For Winning Strategies, Step Away From the Big Idea - And Focus on the Plan

Sometimes it can seem like madness.

There are times when you work away at an idea. And you might uncover something revolutionary which you think nobody else has got to before. And then, you can walk out of your lab / think tank / garden shed and look around to see what everybody else is doing. If you’re doing something genuinely groundbreaking "most people" will think you’ve taken leave of your senses. *Cue waves of self-doubt and questioning.*

However when you find your own tribe, your own community, and you’re among people who think the same thoughts and who speak the same language it can seem like a relief. You’re not mad. Just different.

When you develop a game changing idea, it is only a strategy when you plan to put it into action.

When you develop a game changing idea, it is only a strategy when you plan to put it into action.

That's how the Upstart team felt when our Head of Understanding Jas Chana and Head of Thinking Troy Norcross turned up at the Future Strategy Club. More than a year ago, we banded together and worked out that strategy, as we knew it, Jim, was not working in the digital age. However, when it came to doing things differently, there was fear and unease from clients and prospects about entrusting strategy to anything other than tried and tested names and processes.

It turned out though, that we weren't the only ones having these deviant thoughts. Future Strategy Club Founders Justin Small and Stuart Whyte had created a focus for frustrated - and occasionally angry - strategists who were unhappy with the slowness and rigidity of 20th Century ways of generating and implementing strategies. And more to the point, was setting about reclaiming it, member by member.

Tonight, I'll be spending five minutes at Future Strategy Club giving my thoughts on the theme “Strategy is Winning”  alongside some of the other members who will be bringing different points of view.  If you want to get a preview, take a look at the "open fives" videos from our fellow speakers, John Caswell, Martin Barrera, Veronika Bridgman (also check out her post here), Stuart Whyte and founder Justin Small. One thing you'll notice is that all of them are unfiltered, live, direct to camera with no imperfections chopped out or airbrushed. All of us believe that strategy is something which lives and breathes, and is ongoing and dynamic, rather than something perfect, immutable and set in stone.

For my sins I'm going to provoke everyone with the concept that yes, “strategy is about winning", but winning is about planning (cue yawns). All too often, strategies deal with rarefied, disconnected concepts, involving the impact of future technologies or trends. And while that's the job of the strategist to keep their eye on factors and trends which will transform our lives and businesses, there's no point in seeing the future opportunity to change - unless you act on it.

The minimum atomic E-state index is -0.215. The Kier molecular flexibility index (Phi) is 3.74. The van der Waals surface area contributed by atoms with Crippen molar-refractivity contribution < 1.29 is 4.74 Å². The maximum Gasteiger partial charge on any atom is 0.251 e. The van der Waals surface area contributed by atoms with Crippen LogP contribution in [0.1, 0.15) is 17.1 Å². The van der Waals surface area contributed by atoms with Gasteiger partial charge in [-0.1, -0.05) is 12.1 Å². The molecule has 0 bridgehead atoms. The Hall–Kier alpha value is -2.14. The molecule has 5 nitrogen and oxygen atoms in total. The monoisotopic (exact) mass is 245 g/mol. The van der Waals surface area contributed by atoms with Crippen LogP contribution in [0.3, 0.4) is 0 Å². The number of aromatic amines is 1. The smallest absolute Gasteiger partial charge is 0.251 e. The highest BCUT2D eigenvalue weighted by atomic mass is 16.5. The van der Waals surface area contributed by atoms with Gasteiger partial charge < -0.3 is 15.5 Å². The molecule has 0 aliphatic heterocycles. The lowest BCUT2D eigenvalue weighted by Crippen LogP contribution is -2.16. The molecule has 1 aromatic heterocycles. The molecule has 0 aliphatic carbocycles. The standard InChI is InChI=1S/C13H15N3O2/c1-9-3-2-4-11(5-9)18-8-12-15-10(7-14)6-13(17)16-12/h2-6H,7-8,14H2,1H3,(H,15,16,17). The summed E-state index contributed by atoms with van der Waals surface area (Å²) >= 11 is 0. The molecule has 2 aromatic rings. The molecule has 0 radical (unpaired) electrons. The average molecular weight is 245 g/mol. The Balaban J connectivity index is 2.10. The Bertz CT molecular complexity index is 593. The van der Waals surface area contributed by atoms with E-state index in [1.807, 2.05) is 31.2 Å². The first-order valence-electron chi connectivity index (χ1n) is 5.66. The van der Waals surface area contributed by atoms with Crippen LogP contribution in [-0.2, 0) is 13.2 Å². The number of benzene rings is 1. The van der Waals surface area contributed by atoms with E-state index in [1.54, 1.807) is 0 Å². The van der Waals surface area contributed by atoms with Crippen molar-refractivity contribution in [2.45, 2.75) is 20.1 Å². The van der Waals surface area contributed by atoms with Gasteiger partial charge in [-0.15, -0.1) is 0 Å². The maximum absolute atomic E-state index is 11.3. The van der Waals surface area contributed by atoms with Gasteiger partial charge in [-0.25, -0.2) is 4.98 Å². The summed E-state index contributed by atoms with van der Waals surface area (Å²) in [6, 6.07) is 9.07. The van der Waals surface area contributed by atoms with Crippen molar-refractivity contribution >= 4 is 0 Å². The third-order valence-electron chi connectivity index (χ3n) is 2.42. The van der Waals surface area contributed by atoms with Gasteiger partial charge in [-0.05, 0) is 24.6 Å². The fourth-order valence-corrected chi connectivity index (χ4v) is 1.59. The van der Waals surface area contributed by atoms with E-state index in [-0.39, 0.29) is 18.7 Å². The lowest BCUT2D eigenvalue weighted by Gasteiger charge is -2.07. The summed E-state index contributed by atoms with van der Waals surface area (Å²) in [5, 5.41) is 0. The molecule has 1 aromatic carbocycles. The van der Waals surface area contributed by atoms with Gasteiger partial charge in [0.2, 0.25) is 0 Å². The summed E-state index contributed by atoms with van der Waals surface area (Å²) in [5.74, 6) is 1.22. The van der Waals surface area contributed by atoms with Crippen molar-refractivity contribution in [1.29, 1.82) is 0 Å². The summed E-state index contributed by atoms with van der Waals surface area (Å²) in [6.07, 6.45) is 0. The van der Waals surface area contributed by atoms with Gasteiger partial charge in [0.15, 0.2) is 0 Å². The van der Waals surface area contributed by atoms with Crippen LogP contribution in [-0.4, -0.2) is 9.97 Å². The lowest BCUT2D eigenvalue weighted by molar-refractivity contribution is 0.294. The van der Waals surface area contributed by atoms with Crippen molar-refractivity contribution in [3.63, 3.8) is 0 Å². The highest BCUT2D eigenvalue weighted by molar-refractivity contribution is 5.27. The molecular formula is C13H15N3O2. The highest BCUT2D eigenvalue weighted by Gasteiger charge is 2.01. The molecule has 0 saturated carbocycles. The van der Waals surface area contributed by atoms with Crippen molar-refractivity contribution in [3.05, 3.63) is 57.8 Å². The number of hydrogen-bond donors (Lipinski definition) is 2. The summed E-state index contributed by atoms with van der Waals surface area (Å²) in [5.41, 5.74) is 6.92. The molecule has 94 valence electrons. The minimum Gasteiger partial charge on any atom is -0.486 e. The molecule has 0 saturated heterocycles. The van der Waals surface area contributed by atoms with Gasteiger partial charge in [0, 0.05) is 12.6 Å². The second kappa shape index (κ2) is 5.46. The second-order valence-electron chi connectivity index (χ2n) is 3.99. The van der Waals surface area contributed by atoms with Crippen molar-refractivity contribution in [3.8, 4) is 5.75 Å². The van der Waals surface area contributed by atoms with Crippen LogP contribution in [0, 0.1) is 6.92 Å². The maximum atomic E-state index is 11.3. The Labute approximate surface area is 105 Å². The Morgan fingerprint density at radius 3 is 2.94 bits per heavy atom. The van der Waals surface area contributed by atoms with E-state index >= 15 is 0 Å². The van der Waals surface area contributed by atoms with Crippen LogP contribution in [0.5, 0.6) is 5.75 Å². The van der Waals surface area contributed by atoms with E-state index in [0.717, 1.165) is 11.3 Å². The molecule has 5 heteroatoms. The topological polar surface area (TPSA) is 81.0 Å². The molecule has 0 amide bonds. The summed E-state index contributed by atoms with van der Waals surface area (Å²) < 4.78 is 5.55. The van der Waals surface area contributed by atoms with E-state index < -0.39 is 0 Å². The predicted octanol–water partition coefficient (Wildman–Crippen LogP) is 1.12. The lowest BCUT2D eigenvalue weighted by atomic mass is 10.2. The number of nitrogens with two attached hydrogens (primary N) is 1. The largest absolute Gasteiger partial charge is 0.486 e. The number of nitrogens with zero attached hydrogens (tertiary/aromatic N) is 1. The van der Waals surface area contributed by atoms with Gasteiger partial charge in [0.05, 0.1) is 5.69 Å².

And acting on it requires time. Time to time spent thinking more deeply about the problem. Time spent experimenting to see whether your big theory actually works time away from business as usual. It requires real time, blocked out  and protected in calendars, not to be pushed out by the next pointless knee-jerk internal update presentation.

It needs money.  Not much but if it's to survive it needs money in its own right and not to be begged, borrowed or stolen from someone else's crumbs or leavings.

And crucially, it needs people.

Not just bodies, but personal commitment to action, from the bottom up and the top-down. People to commit and believe that what you're doing is worthwhile and not just nice to have. People who will own and defend what they're doing.

In our Upstart way, we have three stages.  

1. Understand enables us to find out what's going on inside and outside the business. It gives us time to absorb some of the trends which are rewiring other industries.

2. Think uses design thinking, which is where we provoke the big ideas and work out what the change could look like. At the end of this"double diamond" process we've got the value hypothesis, or as we prefer to call it, a hunch. Then we spend the third and equal amount of time on

3. Plan gives us time to work through how this hunch could be tested. Target who needs to be involved, what kind of timescale we expect, and how much time, money and personal commitment will be needed.

If you do this, you at least have a chance of getting your strategic change away. If this step doesn't take place, what you’ve generated up until that point will be just another great idea. It will sit in a drawer somewhere on your hard drive gathering digital dust.

Planning is dull, no strategist will gravitate towards it.  Instead, everybody wants to be part of the big idea. Everybody wants the adrenaline rush that comes when we work out what things could be and the idea comes out of nowhere.

But unless you commit to action, you build something, measure whether it could be successful and learn from it, it's exactly that - just another big idea which never made it. (Until of course a startup or competitor goes and does it). And that’s the kind of outcome which gives strategy a bad name.  

So Let’s reclaim it. Let’s act as well as think.

Yes, strategy is winning, But the winning is in the planning.